The Department of Justice Department under former President Barack Obama directed the FBI to delete more than 500,000 names of fugitives with outstanding arrest warrants from the National Instant Criminal Background Check System, according to Wednesday testimony given to the Senate Judiciary Committee by acting FBI deputy director David Bowdich.
Under federal law, fugitives from justice are prohibited from purchasing a firearm, but the directive emerged from a debate regarding the definition of a fugitive from justice. The FBI and the Bureau of Alcohol, Tobacco, Firearms and Explosives engaged in a debate over the definition.
While the FBI considered any person with an outstanding arrest warrant to be a fugitive, the ATF defined a fugitive as someone who has an outstanding arrest warrant and has crossed state lines, the Daily Caller reported.
The debate was resolved at the end of Obama’s second term, when the Justice Department’s Office of Legal Counsel sided with the ATF’s interpretation and implemented the decision by the Office of Legal Counsel. The action resulted in the removal of approximately a half million fugitives from the National Instant Criminal Background Check System.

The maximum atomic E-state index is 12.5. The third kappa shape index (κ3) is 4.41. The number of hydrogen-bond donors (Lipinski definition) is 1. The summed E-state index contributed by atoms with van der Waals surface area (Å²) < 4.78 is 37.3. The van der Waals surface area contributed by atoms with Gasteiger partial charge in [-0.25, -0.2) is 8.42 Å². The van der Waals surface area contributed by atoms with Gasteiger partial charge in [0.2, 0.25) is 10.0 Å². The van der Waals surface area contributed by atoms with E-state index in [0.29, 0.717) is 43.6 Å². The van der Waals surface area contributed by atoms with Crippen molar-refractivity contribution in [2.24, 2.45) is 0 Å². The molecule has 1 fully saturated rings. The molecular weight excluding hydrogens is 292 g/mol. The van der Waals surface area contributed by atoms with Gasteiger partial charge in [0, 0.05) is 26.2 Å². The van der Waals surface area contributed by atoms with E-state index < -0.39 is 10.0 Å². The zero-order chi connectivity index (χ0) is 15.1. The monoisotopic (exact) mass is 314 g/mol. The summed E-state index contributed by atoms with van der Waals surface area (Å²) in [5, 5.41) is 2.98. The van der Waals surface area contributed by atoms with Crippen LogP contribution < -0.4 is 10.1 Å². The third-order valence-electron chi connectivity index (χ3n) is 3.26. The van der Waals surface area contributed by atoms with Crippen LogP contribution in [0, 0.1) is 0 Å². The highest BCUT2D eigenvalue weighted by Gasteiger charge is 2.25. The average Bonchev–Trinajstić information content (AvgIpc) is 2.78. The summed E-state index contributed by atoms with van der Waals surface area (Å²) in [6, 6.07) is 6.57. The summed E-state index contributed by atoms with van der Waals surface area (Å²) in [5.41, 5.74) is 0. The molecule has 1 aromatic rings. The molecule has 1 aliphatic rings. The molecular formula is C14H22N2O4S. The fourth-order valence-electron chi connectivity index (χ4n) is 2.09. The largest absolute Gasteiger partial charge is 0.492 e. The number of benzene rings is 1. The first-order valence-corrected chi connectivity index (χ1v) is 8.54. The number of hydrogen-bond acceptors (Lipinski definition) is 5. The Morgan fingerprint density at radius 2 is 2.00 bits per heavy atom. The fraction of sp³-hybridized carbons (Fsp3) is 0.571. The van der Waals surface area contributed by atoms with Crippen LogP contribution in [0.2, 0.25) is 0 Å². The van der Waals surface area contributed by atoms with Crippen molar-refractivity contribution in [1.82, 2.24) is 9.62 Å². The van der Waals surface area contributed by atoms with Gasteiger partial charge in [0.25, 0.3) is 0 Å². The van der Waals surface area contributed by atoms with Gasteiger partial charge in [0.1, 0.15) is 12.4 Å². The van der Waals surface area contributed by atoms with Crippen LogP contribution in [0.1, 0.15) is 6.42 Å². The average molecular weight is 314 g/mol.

Under the Trump administration, the DOJ defined a fugitive as someone who fled to another state to avoid criminal prosecution or evade giving testimony in criminal court.
During Wednesday’s Senate Judiciary Committee hearing regarding the faulty response by law enforcement to Parkland, Florida gunman Nikolas Cruz, California Democratic Sen. Dianne Feinstein asked Bowdich about the removal of fugitives from the background check system.
“That was a decision that was made under the previous administration,” Bowdich testified. “It was the Department of Justice’s Office of Legal Counsel that reviewed the law and believed that it needed to be interpreted so that if someone was a fugitive in a state, there had to be indications that they had crossed state lines. Otherwise they were not known to be a fugitive under the law and the way it was interpreted.”
Attorney General Jeff Sessions recently announced that the Justice Department will “aggressively” pursue anyone who falsifies information on a background check when applying to purchase a firearm.